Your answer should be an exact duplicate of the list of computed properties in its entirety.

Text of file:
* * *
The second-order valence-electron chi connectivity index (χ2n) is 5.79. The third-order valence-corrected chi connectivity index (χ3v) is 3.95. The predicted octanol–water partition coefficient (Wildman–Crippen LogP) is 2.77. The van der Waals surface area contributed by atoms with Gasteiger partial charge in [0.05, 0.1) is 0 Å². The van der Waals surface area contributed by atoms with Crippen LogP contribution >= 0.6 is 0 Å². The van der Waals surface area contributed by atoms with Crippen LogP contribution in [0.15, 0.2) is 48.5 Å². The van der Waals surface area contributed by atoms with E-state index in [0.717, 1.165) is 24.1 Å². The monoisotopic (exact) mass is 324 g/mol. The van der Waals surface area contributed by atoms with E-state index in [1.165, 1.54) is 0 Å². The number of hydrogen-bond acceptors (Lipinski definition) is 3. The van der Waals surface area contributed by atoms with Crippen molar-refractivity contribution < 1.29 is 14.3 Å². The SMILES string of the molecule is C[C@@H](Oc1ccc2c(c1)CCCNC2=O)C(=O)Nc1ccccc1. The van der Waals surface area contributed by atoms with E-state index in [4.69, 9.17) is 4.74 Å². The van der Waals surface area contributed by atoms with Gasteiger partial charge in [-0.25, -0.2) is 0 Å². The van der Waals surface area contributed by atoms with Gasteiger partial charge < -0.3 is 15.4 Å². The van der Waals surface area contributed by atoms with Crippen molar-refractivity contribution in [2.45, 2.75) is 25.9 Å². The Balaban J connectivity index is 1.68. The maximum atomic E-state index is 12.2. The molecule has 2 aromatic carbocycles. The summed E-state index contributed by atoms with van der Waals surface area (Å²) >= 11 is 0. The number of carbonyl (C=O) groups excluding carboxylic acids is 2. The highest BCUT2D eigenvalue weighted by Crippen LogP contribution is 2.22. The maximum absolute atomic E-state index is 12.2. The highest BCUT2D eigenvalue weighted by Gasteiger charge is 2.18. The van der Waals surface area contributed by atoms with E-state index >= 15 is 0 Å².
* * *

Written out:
The second-order valence-electron chi connectivity index (χ2n) is 5.79. The third-order valence-corrected chi connectivity index (χ3v) is 3.95. The predicted octanol–water partition coefficient (Wildman–Crippen LogP) is 2.77. The van der Waals surface area contributed by atoms with Gasteiger partial charge in [0.05, 0.1) is 0 Å². The van der Waals surface area contributed by atoms with Crippen LogP contribution >= 0.6 is 0 Å². The van der Waals surface area contributed by atoms with Crippen LogP contribution in [0.15, 0.2) is 48.5 Å². The van der Waals surface area contributed by atoms with E-state index in [0.717, 1.165) is 24.1 Å². The monoisotopic (exact) mass is 324 g/mol. The van der Waals surface area contributed by atoms with E-state index in [1.165, 1.54) is 0 Å². The number of hydrogen-bond acceptors (Lipinski definition) is 3. The van der Waals surface area contributed by atoms with Crippen molar-refractivity contribution < 1.29 is 14.3 Å². The SMILES string of the molecule is C[C@@H](Oc1ccc2c(c1)CCCNC2=O)C(=O)Nc1ccccc1. The van der Waals surface area contributed by atoms with E-state index in [4.69, 9.17) is 4.74 Å². The van der Waals surface area contributed by atoms with Gasteiger partial charge in [-0.25, -0.2) is 0 Å². The van der Waals surface area contributed by atoms with Gasteiger partial charge < -0.3 is 15.4 Å². The van der Waals surface area contributed by atoms with Crippen molar-refractivity contribution in [2.45, 2.75) is 25.9 Å². The Balaban J connectivity index is 1.68. The maximum atomic E-state index is 12.2. The molecule has 2 aromatic carbocycles. The summed E-state index contributed by atoms with van der Waals surface area (Å²) >= 11 is 0. The number of carbonyl (C=O) groups excluding carboxylic acids is 2. The highest BCUT2D eigenvalue weighted by Crippen LogP contribution is 2.22. The maximum absolute atomic E-state index is 12.2. The highest BCUT2D eigenvalue weighted by Gasteiger charge is 2.18. The van der Waals surface area contributed by atoms with E-state index >= 15 is 0 Å².